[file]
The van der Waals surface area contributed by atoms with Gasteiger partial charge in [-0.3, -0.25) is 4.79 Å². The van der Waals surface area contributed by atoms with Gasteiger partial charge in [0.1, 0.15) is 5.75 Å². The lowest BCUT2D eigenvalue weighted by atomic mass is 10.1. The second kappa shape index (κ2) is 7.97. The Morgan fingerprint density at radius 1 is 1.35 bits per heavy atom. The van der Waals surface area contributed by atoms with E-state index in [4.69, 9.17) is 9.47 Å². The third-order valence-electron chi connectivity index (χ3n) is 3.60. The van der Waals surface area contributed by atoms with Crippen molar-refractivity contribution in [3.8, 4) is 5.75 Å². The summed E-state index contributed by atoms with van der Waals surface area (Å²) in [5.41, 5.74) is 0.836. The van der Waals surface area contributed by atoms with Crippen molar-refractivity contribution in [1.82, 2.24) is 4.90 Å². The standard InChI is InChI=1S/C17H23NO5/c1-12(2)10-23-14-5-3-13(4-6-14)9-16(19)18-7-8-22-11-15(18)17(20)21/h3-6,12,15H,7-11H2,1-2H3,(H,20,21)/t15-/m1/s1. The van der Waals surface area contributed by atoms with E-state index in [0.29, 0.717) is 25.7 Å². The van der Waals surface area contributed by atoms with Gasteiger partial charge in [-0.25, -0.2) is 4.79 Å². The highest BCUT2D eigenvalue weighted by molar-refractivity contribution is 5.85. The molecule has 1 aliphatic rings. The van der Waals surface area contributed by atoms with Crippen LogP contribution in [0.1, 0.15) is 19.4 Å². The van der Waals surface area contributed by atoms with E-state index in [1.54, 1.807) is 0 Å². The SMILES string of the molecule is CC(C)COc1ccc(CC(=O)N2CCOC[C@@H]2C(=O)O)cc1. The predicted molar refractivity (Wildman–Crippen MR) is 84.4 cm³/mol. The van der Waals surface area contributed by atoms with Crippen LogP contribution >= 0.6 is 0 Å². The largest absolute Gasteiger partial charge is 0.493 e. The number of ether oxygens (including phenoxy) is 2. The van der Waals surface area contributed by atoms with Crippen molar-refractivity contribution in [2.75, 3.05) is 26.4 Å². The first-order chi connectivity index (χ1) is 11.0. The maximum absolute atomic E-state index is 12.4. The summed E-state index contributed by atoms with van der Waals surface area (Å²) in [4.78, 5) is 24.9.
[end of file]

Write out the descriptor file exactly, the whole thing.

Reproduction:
The van der Waals surface area contributed by atoms with Gasteiger partial charge in [-0.3, -0.25) is 4.79 Å². The van der Waals surface area contributed by atoms with Gasteiger partial charge in [0.1, 0.15) is 5.75 Å². The lowest BCUT2D eigenvalue weighted by atomic mass is 10.1. The second kappa shape index (κ2) is 7.97. The Morgan fingerprint density at radius 1 is 1.35 bits per heavy atom. The van der Waals surface area contributed by atoms with E-state index in [4.69, 9.17) is 9.47 Å². The third-order valence-electron chi connectivity index (χ3n) is 3.60. The van der Waals surface area contributed by atoms with Crippen molar-refractivity contribution in [3.8, 4) is 5.75 Å². The summed E-state index contributed by atoms with van der Waals surface area (Å²) in [5.41, 5.74) is 0.836. The van der Waals surface area contributed by atoms with Crippen molar-refractivity contribution in [1.82, 2.24) is 4.90 Å². The standard InChI is InChI=1S/C17H23NO5/c1-12(2)10-23-14-5-3-13(4-6-14)9-16(19)18-7-8-22-11-15(18)17(20)21/h3-6,12,15H,7-11H2,1-2H3,(H,20,21)/t15-/m1/s1. The van der Waals surface area contributed by atoms with E-state index in [0.29, 0.717) is 25.7 Å². The van der Waals surface area contributed by atoms with Gasteiger partial charge in [-0.25, -0.2) is 4.79 Å². The highest BCUT2D eigenvalue weighted by molar-refractivity contribution is 5.85. The molecule has 1 aliphatic rings. The van der Waals surface area contributed by atoms with Crippen LogP contribution in [0.1, 0.15) is 19.4 Å². The van der Waals surface area contributed by atoms with E-state index in [1.54, 1.807) is 0 Å². The SMILES string of the molecule is CC(C)COc1ccc(CC(=O)N2CCOC[C@@H]2C(=O)O)cc1. The predicted molar refractivity (Wildman–Crippen MR) is 84.4 cm³/mol. The van der Waals surface area contributed by atoms with Crippen LogP contribution >= 0.6 is 0 Å². The largest absolute Gasteiger partial charge is 0.493 e. The number of ether oxygens (including phenoxy) is 2. The van der Waals surface area contributed by atoms with Crippen molar-refractivity contribution in [2.75, 3.05) is 26.4 Å². The first-order chi connectivity index (χ1) is 11.0. The maximum absolute atomic E-state index is 12.4. The summed E-state index contributed by atoms with van der Waals surface area (Å²) in [4.78, 5) is 24.9.